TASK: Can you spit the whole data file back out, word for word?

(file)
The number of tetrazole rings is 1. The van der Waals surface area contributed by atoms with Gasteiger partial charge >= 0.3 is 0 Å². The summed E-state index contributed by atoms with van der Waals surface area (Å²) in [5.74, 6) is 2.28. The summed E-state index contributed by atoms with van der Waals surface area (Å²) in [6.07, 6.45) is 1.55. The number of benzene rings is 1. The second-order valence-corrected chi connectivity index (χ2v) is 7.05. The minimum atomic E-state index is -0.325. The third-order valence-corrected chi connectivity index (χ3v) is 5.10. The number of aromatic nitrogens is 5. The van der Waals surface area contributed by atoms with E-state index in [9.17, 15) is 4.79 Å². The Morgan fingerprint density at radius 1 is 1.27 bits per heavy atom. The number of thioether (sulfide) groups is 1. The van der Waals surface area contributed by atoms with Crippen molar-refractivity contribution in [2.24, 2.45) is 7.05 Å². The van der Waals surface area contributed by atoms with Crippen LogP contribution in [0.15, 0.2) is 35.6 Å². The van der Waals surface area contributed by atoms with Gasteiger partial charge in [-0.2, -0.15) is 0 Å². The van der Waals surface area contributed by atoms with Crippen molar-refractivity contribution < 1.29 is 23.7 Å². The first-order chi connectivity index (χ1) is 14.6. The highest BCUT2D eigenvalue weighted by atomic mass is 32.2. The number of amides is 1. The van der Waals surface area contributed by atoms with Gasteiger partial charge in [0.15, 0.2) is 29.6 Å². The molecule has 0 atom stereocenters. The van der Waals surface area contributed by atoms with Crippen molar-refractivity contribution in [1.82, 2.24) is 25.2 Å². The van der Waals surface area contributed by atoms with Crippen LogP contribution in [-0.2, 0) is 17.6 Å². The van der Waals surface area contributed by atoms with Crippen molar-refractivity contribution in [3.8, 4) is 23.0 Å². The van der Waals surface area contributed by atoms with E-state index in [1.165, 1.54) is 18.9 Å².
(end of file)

The number of tetrazole rings is 1. The van der Waals surface area contributed by atoms with Gasteiger partial charge >= 0.3 is 0 Å². The summed E-state index contributed by atoms with van der Waals surface area (Å²) in [5.74, 6) is 2.28. The summed E-state index contributed by atoms with van der Waals surface area (Å²) in [6.07, 6.45) is 1.55. The number of benzene rings is 1. The second-order valence-corrected chi connectivity index (χ2v) is 7.05. The minimum atomic E-state index is -0.325. The third-order valence-corrected chi connectivity index (χ3v) is 5.10. The number of aromatic nitrogens is 5. The van der Waals surface area contributed by atoms with E-state index in [9.17, 15) is 4.79 Å². The Morgan fingerprint density at radius 1 is 1.27 bits per heavy atom. The number of thioether (sulfide) groups is 1. The van der Waals surface area contributed by atoms with Crippen molar-refractivity contribution in [2.24, 2.45) is 7.05 Å². The van der Waals surface area contributed by atoms with Crippen LogP contribution in [0.15, 0.2) is 35.6 Å². The van der Waals surface area contributed by atoms with Gasteiger partial charge in [-0.2, -0.15) is 0 Å². The van der Waals surface area contributed by atoms with Crippen molar-refractivity contribution < 1.29 is 23.7 Å². The first-order chi connectivity index (χ1) is 14.6. The highest BCUT2D eigenvalue weighted by atomic mass is 32.2. The number of amides is 1. The van der Waals surface area contributed by atoms with Gasteiger partial charge in [0.15, 0.2) is 29.6 Å². The molecule has 0 atom stereocenters. The van der Waals surface area contributed by atoms with Crippen molar-refractivity contribution in [1.82, 2.24) is 25.2 Å². The van der Waals surface area contributed by atoms with Crippen LogP contribution in [-0.2, 0) is 17.6 Å². The van der Waals surface area contributed by atoms with Crippen molar-refractivity contribution in [3.8, 4) is 23.0 Å². The van der Waals surface area contributed by atoms with E-state index in [1.165, 1.54) is 18.9 Å².